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urbex13 last won the day on July 3 2017

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About urbex13

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  • Birthday 10/06/1992

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  1. History Pinched from other reports on here: Milford was named for its river-crossing, on an ancient route from Derby to the Peak district. Jedediah Strutt, a farmer turned hosier, recognised the potential of the site. The Inventor of the Derby rib machine, Strutt owned a Derby silk mill, and had set up cotton mills in Belper. In 1781, he bought land in Milford to build a cotton spinning mill. It was one of a series of textile milles constructed on the Derwent between Matlock and Derby during the Industrial Revolution. These pioneering developments, which included the creation of new communities to house and cater for the workforce they required, are now recognises as being of international importance. The Milford Mill complex eventually included spinning, bleaching and dying mills, as well as foundries, joiners’ workshops, a gas-works and a corn-mill. The Warehouse, constructed in 1793, was an early attempt by William Strutt, Jedediah’s eldest son, to design a fire-proof multi-storey structure. The Strutt's success transformed Milford from a riverside hamlet into a company village. They built a school, created several farms to supply produce for their workers and helped establish the village’s various religious and social buildings. The remaining buildings are just fragments of a much larger site, mostly demolished through the 1960s and 1970s. More recently the site had been mixed industrial/commercial units, with part of the site forming an antique centre. Currently it sits empty with the forecourt used as a car wash on weekends. The Explore Generally I write something along the lines of things being a 'relaxed mooch' in this section. Having initially headed to Derwentside Industrial Park to see what was left of the Abru factory (A: Lots of rubble) I I had a fairly clumsy entrance over some barbed wire at Milford in full view of the adjacent A-road. Cut my hands and shredded my jeans a little but nothing too disastrous. Inside it's all pretty heavily graffed and stripped. Not sure I'd go so far out of my way to go back. After wandering around for an hour it becomes apparent that there are other people on the site. Given my ungraceful entrance I assumed it was security. Cue a 45 minute game of hide and seek. Transpires there are six people congregated in front of the gate. The site is encircled by a river so there are no alternative avenues of escape. After waiting and watching for a further half hour my patience fails and I decide to approach. Turns out one of the blokes was (I assume) an estate agent. THe look on his face when I, the scruffy, unshaven bloke with ripped clothes and hands covered in blood and rust came towards him was priceless. He was polite but asked me to leave immediately and I walk purposefully towards the gate. I try to open it for the most awkward couple of minutes of my life before an exasperated security guard has to walk over and do it for me. All in all not my smoothest moment. The Photos I. II. III. IV. V. VI. VII. VIII. IX. X. If you're anywhere vaguely near Sheffield and want to link up then drop me a line. Cheers, Thirteen.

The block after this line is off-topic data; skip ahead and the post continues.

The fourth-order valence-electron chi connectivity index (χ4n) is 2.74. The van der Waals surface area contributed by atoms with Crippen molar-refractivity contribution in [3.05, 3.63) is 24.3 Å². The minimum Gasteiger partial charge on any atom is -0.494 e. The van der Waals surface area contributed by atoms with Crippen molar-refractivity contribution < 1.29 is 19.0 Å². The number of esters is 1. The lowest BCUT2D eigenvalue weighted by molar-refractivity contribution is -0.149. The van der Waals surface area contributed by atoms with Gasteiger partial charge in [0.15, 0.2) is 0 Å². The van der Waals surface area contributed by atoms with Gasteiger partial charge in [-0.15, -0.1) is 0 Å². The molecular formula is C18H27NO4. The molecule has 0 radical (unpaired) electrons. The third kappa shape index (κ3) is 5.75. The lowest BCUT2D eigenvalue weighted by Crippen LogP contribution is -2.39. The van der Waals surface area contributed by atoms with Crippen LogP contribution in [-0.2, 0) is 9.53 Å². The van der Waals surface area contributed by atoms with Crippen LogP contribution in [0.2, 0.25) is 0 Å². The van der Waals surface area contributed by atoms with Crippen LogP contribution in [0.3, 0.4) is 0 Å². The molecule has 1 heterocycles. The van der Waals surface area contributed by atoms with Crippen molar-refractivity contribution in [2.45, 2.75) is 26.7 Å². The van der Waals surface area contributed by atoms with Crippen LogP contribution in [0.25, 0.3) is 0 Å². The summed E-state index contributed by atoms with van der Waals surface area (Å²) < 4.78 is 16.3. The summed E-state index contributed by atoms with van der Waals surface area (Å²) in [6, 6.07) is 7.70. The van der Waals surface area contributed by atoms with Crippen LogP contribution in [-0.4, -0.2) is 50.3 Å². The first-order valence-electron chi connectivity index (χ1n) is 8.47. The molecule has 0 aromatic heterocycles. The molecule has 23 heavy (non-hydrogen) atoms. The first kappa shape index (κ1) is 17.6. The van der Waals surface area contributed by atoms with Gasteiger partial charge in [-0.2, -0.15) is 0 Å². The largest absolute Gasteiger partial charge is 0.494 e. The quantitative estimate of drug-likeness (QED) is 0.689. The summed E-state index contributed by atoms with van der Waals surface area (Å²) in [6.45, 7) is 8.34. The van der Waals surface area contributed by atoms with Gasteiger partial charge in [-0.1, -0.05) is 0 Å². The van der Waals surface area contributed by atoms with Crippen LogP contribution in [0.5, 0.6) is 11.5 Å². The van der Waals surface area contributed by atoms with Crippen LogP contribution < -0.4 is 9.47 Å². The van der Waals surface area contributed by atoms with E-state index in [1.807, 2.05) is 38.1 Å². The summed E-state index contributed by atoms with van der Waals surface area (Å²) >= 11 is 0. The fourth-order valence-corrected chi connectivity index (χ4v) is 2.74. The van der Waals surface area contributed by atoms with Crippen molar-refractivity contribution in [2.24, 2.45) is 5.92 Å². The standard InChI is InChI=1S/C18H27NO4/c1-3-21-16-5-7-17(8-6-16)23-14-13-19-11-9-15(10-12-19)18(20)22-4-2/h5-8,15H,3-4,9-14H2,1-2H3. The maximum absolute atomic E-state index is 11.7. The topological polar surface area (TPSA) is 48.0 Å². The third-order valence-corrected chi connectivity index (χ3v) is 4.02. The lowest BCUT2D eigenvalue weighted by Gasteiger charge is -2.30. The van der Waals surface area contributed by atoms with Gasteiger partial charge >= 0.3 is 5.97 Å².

2. The History Largely from wiki: Millmoor was was the home ground of Rotherham County F.C. between 1907 and 1925 and then their successors Rotherham United F.C. until 2008. The team and ground were once owned by C.F. Booth, whose huge Clarence Metalworks and scrapyard overlooks the site. When Ken Booth sold the club in 2004 he kept the freehold to the stadium and leased it back to the club in return for £200,000 a year rent and preferential advertising options and ticket allocations. In 2008 the relationship between the two parties broke down and Rotherham United left Millmoor for the Don Valley Stadium, before moving into their present ground, the New York Stadium, in 2012. The Explore All in all a pretty relaxed mooch. The scrapyard next door is huge and noisy but everybody is too busy to be paying much attention to the stadium. All of the internal areas of the ground are heavily stripped but in good condition, with the custody suite and cells being particularly interesting. The stands are in fairly good condition and the pitch itself appears to be maintained with Wiki suggesting it's seen periodic use for youth football. Being the genius that I am I left everything but a 35mm prime lens at home and arrived about 40 minutes before sunset so apologies for the slightly odd perspectives. The Photos I. II. III. IV. V. VI. VII. VIII. IX. X. XI. If you're anywhere vaguely near Sheffield and want to link up then drop me a line. Cheers, Thirteen.
  3. Cheers mate Yeah quite a few years I think. I've kept myself busy but not bothered to post anything anywhere for a long time! I read about all this photobucket lark and thought I'd have a go at using Flickr for a forum post. I won't leave it so long next time